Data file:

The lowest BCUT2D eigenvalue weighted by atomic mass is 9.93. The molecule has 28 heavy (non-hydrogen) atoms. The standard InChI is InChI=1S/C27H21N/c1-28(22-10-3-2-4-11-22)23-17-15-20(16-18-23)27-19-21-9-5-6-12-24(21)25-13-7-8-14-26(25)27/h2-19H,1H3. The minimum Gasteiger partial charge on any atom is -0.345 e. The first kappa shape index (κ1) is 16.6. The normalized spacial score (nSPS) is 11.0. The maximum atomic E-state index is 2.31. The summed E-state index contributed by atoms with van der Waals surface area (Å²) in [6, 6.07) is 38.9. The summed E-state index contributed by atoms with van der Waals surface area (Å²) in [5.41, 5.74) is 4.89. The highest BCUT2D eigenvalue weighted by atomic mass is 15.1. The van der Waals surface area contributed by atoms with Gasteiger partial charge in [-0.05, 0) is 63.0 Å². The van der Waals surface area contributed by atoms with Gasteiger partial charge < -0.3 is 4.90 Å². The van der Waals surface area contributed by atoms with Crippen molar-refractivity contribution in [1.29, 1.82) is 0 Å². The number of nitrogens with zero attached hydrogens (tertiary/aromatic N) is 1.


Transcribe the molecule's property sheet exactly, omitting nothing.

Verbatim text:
The lowest BCUT2D eigenvalue weighted by atomic mass is 9.93. The molecule has 28 heavy (non-hydrogen) atoms. The standard InChI is InChI=1S/C27H21N/c1-28(22-10-3-2-4-11-22)23-17-15-20(16-18-23)27-19-21-9-5-6-12-24(21)25-13-7-8-14-26(25)27/h2-19H,1H3. The minimum Gasteiger partial charge on any atom is -0.345 e. The first kappa shape index (κ1) is 16.6. The normalized spacial score (nSPS) is 11.0. The maximum atomic E-state index is 2.31. The summed E-state index contributed by atoms with van der Waals surface area (Å²) in [6, 6.07) is 38.9. The summed E-state index contributed by atoms with van der Waals surface area (Å²) in [5.41, 5.74) is 4.89. The highest BCUT2D eigenvalue weighted by atomic mass is 15.1. The van der Waals surface area contributed by atoms with Gasteiger partial charge in [-0.05, 0) is 63.0 Å². The van der Waals surface area contributed by atoms with Gasteiger partial charge < -0.3 is 4.90 Å². The van der Waals surface area contributed by atoms with Crippen molar-refractivity contribution in [1.29, 1.82) is 0 Å². The number of nitrogens with zero attached hydrogens (tertiary/aromatic N) is 1.